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Jewish World Review April 17, 2000/ 12 Nissan, 5760

Jackie Mason & Raoul Felder

Jackie & Raul
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Gen. Kennedy for Commander-in-Chief -- TOUGH! FIERCE! BRAVE! Fearless! That's how we want our generals to be. We want General Patton and what do we get: General Kennedy. Somebody made a pass at Claudia Kennedy, the Army's first three-star general, in 1996. Apparently, it traumatized her so much, over the next four years that she couldn't do anything about it until now, when she lodged a complaint against the person who had had the nerve to be low enough to do such a terrible thing. If the perpetrator's memory is as bad as his eyesight must have been in 1996, he probably doesn't even remember one forward pass out of four years' worth of football games.

The obvious question arises: If a general was so injured because somebody may have given her an affectionate pat, that it took her four years to figure out what to do about it, what would have happened if the Russians had attacked us? The Chinese are a very polite race. If they would have attacked us they would have given General Kennedy enough time to put on her lipstick and straighten the seams of her stockings before she went out to do battle. But if it had been the Russians, it would have been another story. The Russians are such lowlifes that they wouldn't even give a girl enough time to throw on something simple but chic.

If the Army wants to charge the officer with the poor eyesight who was doing field maneuvers with his fingers on Kennedy's back with sexual harassment, it seems to us that they have a problem both legally and logically. The Commander-In-Chief, boss of both Kennedy and the officer she accused, has already defined "sexual harassment."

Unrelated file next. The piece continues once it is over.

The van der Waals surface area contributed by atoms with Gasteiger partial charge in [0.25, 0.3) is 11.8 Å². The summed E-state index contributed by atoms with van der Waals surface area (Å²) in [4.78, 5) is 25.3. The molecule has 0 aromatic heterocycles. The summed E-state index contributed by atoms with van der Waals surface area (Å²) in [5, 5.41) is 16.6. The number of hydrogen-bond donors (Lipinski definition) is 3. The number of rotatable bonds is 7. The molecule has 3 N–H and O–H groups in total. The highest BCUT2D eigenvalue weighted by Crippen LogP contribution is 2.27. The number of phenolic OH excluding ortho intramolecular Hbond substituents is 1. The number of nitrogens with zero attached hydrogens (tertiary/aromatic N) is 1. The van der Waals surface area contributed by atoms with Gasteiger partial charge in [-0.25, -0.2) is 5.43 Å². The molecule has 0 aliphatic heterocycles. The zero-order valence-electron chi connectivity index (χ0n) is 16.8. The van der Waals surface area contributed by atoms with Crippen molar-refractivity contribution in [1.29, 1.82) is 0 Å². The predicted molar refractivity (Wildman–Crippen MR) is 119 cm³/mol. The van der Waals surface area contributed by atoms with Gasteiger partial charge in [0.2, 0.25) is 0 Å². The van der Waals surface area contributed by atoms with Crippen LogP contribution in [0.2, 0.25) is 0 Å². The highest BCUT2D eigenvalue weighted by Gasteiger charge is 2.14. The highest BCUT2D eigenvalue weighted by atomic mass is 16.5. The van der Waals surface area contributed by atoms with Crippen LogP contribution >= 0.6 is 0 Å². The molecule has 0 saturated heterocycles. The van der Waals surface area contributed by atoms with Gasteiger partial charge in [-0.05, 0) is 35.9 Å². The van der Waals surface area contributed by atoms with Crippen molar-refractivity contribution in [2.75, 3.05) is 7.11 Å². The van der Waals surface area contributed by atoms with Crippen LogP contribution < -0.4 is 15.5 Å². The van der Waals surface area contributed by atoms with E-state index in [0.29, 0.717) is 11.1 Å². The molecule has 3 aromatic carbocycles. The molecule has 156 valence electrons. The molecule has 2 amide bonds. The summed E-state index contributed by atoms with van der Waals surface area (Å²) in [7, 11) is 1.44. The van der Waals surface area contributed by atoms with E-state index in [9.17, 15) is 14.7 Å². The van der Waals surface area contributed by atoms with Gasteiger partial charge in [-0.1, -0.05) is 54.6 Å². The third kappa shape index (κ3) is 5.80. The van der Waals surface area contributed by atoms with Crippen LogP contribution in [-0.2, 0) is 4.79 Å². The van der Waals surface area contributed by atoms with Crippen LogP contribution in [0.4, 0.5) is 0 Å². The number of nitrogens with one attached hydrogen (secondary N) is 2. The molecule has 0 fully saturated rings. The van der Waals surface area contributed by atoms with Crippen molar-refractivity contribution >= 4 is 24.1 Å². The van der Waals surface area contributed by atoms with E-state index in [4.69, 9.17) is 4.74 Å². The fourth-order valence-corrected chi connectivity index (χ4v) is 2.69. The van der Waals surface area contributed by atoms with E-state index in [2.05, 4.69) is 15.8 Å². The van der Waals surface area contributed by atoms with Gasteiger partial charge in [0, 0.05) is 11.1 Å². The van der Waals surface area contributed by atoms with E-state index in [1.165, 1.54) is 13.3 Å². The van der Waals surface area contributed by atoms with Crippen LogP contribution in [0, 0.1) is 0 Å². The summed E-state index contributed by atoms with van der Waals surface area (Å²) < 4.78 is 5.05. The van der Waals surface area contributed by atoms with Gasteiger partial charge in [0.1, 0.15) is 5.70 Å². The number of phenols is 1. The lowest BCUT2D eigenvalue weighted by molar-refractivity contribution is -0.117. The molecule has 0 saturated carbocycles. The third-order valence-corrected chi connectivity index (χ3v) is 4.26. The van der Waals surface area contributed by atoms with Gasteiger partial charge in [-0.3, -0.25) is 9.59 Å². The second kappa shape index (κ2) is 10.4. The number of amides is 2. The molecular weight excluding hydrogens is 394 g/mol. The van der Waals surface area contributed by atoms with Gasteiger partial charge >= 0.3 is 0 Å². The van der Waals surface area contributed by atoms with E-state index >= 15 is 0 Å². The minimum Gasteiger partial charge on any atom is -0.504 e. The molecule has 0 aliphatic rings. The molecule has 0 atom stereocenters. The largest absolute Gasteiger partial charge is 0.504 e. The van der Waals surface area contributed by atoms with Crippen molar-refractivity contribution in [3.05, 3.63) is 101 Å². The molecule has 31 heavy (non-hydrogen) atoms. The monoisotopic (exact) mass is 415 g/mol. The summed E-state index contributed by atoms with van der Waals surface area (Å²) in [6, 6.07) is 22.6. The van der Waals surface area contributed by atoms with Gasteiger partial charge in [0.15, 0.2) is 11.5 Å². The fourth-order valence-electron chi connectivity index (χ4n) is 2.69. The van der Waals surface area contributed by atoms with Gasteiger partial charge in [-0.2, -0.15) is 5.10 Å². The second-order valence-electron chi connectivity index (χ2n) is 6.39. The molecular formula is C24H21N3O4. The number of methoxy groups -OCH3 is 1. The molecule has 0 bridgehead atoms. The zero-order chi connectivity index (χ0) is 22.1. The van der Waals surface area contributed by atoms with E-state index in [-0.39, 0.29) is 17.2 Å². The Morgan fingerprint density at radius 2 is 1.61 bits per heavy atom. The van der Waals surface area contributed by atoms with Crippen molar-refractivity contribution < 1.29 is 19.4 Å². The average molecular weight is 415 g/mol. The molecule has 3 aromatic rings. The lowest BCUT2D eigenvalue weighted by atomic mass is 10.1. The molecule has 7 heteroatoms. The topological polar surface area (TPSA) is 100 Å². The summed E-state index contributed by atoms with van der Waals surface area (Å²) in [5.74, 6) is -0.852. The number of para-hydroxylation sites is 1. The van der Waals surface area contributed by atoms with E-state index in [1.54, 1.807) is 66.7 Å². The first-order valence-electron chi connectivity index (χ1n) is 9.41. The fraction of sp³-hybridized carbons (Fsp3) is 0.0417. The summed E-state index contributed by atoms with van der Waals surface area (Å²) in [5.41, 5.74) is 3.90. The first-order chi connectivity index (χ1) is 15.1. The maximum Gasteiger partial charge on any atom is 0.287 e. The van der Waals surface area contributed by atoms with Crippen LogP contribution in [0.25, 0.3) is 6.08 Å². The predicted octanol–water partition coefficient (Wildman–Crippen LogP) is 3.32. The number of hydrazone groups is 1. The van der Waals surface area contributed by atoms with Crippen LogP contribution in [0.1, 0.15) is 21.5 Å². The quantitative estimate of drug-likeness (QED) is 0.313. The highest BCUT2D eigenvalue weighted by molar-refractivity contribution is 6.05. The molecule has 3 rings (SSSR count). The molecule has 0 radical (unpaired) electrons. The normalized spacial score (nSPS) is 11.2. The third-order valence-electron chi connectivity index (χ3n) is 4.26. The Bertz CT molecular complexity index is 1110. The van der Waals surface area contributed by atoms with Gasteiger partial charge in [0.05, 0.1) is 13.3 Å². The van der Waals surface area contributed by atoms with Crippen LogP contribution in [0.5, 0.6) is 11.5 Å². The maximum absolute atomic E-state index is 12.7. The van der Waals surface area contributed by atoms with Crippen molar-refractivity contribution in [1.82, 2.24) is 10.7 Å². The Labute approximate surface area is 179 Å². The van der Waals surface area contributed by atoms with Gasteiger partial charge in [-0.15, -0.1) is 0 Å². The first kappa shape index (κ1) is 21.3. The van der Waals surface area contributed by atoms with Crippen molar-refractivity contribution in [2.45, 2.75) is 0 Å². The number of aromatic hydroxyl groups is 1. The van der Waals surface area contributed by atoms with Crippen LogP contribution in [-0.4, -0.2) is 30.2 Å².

Clinton told women to look at, handle, and have a taste testing of his better half, while smoking a cigar that had a peculiar after taste. He also groped women and guided their hands so that they could examine the merchandise. Yet, he unequivocally demonstrated why all of this did not constitute "harassment" since, as he explained, the words "is" and "here" did not mean what everybody for the last two thousand years thought they meant, and if he didn't move and the girl did, or if she enjoyed herself while he was just looking at the scenery, or if he was standing up or sitting down or she was wearing a beret, it clearly made a difference. Not only did it make a difference, but it was really he who was the victim, and the girls were all stalkers. To make matters even worse, the Secret Service who was able to protect him from guns, bombs, and assassins, was unable to protect him from a 19-year-old fat Jewish girl with a beret from Beverly Hills.

If the popularity of Clinton -- after all that was demonstrated in the impeachment hearings, the Paula Jones case and the revelations of poor Kathleen Willey -- is any indicator of what the public's reactions to General Claudia Kennedy's accusations would be, the officer she accused will absolutely end up being elected President. Then General Kennedy will end up working for the man she accused, unless she decides to sexually harass him, and then, by Clinton's example, Kennedy would be so popular that she could be elected Commander-in Chief, and finally be in a position to send the person she originally accused to the firing squad.

JWR contributors Jackie Mason and Raoul Felder need no introduction. Comment on this column by clicking here.


04/06/00: Guns, hypocrisy and common sense
03/31/00: What's sleazier than a lawyer?
03/23/00: Clinton the 3-D Man
03/10/00: Politics or Pro Wrestling?
02/28/00: Free advice to the pundits: Get a life --- and new jobs
02/14/00: She Flunked!

© 2000, Jackie Mason & Raul Felder. This article first appeared in The American Spectator online